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When Jake Mamo was a small child watching the Newcastle Knights passionately defend their home ground, he considered it a far-fetched dream to one day be down on the field playing for his beloved team.

Now, the 21-year-old’s eyes light up when he begins to remember the excitement of travelling to Hunter Stadium (then called Energy Australia Stadium) to cheer on the red the blue.

“I remember coming up for games when I was five, six, seven years old with my grandparents and sitting on the hill or sitting in the stands and watching Joey (Johns) and Timana Tahu and guys like that running around,” Mamo said as he gazed around a now empty Hunter Stadium on Wednesday morning.

“I’ve grown up supporting the Knights as I grew up on the Central Coast.

“I’ve played rugby league since I was six or seven-years-old, so it was always great to get out and watch those guys run around.”

As a starry-eyed primary school student, Mamo watched on in awe at the spectacle of the players battling it out down on the field.

“I looked up to those guys,” he said.

“I didn’t think they were real people, I looked up to them as heros.”

Mamo’s favourite Knight was the explosive Timana Tahu who dazzled the passionate, young rugby league fan with his flair and finesse on the wing.

It’s a style and energy that’s no doubt inspired the talented tyro in his own 16 first grade appearances with the Knights.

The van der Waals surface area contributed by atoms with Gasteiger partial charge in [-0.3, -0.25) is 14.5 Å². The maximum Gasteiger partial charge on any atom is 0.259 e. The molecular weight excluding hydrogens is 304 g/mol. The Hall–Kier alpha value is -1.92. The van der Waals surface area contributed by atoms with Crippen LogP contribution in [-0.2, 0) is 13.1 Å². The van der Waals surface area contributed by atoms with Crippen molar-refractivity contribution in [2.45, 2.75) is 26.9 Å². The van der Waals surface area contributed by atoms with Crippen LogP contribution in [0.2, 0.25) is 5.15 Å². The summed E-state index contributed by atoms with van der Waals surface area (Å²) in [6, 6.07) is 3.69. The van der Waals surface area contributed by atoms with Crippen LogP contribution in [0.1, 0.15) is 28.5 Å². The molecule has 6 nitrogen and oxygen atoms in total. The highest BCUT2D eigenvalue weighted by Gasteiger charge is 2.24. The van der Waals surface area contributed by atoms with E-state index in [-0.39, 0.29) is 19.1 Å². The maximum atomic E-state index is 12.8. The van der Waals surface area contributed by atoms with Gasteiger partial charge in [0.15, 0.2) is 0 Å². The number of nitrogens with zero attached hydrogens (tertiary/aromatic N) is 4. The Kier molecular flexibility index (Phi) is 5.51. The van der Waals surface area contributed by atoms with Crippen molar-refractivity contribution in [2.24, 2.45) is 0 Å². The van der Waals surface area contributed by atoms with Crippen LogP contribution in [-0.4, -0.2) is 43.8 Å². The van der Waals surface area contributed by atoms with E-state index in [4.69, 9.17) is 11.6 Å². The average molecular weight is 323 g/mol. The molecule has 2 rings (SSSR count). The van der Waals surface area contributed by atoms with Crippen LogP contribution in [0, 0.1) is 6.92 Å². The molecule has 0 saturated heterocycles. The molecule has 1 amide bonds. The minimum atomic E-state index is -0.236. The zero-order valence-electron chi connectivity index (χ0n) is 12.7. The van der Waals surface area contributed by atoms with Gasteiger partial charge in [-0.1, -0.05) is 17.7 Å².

“Timana was my favourite player. He was always a great winger or centre,” he said.

“I remember Joey (Johns) kicking to him in the corners and him jumping above everyone and scoring tries.”

Mamo’s first brush with his idol came when Tahu visited his primary school as part of a tour with the Australian Kangaroos alongside teammate Trent Barrett.

“I was in Year One and I got a photo with Timana. I still can’t find that photo, I’m going to look for it,” he said with a grin. 

It wouldn’t be the last time the aspiring first grader was to meet his childhood sporting star.

“I guess a big thing for me, two years ago now, I got the opportunity to train alongside Timana who really was my idol growing up and that was pretty special thing,” he said.

That’s why reflecting on his childhood memories makes representing the red and blue all that more significant for Mamo.

“I think it’s amazing that I get to run on this field when there’s 15,000-20,000 people watching,” he said.

“When we do a lap of the oval at the end of the game, it’s awesome getting to interact with the kids and share my experiences.”